This week's Parshah tells the story of a group of men who were unable to bring the Passover offering on its appointed time, and approached Moses with a sincere request: "Why should we lose out?" It so happened that these individuals had been occupied with a good deed—according to some it was nothing less than carrying the remains of Joseph from Egypt en route to his final resting place in Shechem in the Holy Land—and because of their contact with the dead were "ritually impure" and thus unfit to bring the offering.

Moses consulted G‑d and was told that, in fact, the men were quite right. Henceforth, those who were ritually impure or far away at the time the Passover offering was brought on the 14th of Nissan would be given a second chance exactly one month later on the 14th of Iyar to make good their lost opportunity.

There are many important lessons from this law, known as Pesach Sheini ("the Second Passover"), such as "It's never too late." There are second chances in life for all of us. Or, that G‑d sometimes waits to see if we really want something badly enough to demand it and only then does He give it to us. But now I'd like to share with you an important message I once heard from the former head of the Johannesburg Kollel, the late Rabbi Mordechai Shakovitzky, may he rest in peace.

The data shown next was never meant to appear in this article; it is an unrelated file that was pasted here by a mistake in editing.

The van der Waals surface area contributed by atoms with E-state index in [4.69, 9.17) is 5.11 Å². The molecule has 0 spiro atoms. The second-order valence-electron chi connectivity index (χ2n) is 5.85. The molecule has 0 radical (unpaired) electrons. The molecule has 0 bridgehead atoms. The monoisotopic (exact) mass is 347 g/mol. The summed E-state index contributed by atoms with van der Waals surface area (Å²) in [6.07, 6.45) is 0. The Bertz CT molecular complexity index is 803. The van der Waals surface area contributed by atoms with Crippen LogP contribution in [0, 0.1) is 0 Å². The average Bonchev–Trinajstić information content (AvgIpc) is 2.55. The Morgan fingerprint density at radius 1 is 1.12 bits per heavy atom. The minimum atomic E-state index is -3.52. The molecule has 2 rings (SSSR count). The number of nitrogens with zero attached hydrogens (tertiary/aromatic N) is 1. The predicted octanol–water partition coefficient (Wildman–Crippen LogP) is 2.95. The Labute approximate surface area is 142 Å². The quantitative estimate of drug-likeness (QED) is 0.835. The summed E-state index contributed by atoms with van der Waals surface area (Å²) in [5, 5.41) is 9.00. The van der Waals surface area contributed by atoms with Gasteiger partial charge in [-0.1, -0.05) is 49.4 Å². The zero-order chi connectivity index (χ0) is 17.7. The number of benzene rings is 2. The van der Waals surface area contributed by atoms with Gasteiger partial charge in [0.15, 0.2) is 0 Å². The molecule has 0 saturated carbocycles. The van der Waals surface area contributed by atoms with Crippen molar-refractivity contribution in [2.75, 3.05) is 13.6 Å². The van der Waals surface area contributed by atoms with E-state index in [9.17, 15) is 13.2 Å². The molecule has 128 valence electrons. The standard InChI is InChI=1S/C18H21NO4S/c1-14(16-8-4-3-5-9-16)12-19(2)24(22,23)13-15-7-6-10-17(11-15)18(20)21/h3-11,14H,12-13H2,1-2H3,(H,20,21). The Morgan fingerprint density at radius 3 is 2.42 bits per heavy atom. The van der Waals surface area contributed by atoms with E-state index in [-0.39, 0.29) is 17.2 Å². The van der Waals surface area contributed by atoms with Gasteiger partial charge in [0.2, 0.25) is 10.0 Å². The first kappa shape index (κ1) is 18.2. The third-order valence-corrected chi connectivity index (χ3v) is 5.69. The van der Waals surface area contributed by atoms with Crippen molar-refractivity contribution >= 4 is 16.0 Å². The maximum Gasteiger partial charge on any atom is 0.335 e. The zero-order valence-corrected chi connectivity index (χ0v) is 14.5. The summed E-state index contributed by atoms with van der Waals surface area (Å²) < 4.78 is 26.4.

He said that what those men in Moses' day did was actually quite inspiring. You see, they didn't really have to come and plead with Moses for a second chance. After all, they had the perfect alibi. They could have simply said, "Sorry, we were busy with another mitzvah." They were spiritually unable to participate. They had no reason to feel guilty. They couldn't be faulted. And yet, it did bother them. They felt left out and genuinely desired to be together with their brethren in the observance of another mitzvah, the Passover offering. People who had every opportunity to be free of obligation and willfully choose to actively seek obligation are indeed deserving of honorable mention. It is right that they should be singled out in the Torah for their sincerity and devotion.

We're all very good at making excuses: It's too cold, too hot, too expensive, too difficult etc, etc... Too many of us take the path of least resistance. Parents arranging a Bar Mitzvah for their son sometimes look for the easy way out. "Can we have it at Minchah, Rabbi? That will be less demanding on our son. He's very active in the school sports program and won't have that much time to learn." Brides and grooms don't always appreciate the beautiful way of life Judaism can offer our most intimate relationship. "Do we have to attend the classes, Rabbi? Is the Mikvah compulsory?"

"The difference between a success and a failure is that a failure makes excuses and a success makes a plan."

Let's not look for excuses. Don't opt for the easy way out. Let us learn from the men in the wilderness who could have had every excuse in the book and yet happily chose to look for a new mitzvah and to share in the good deed of their community.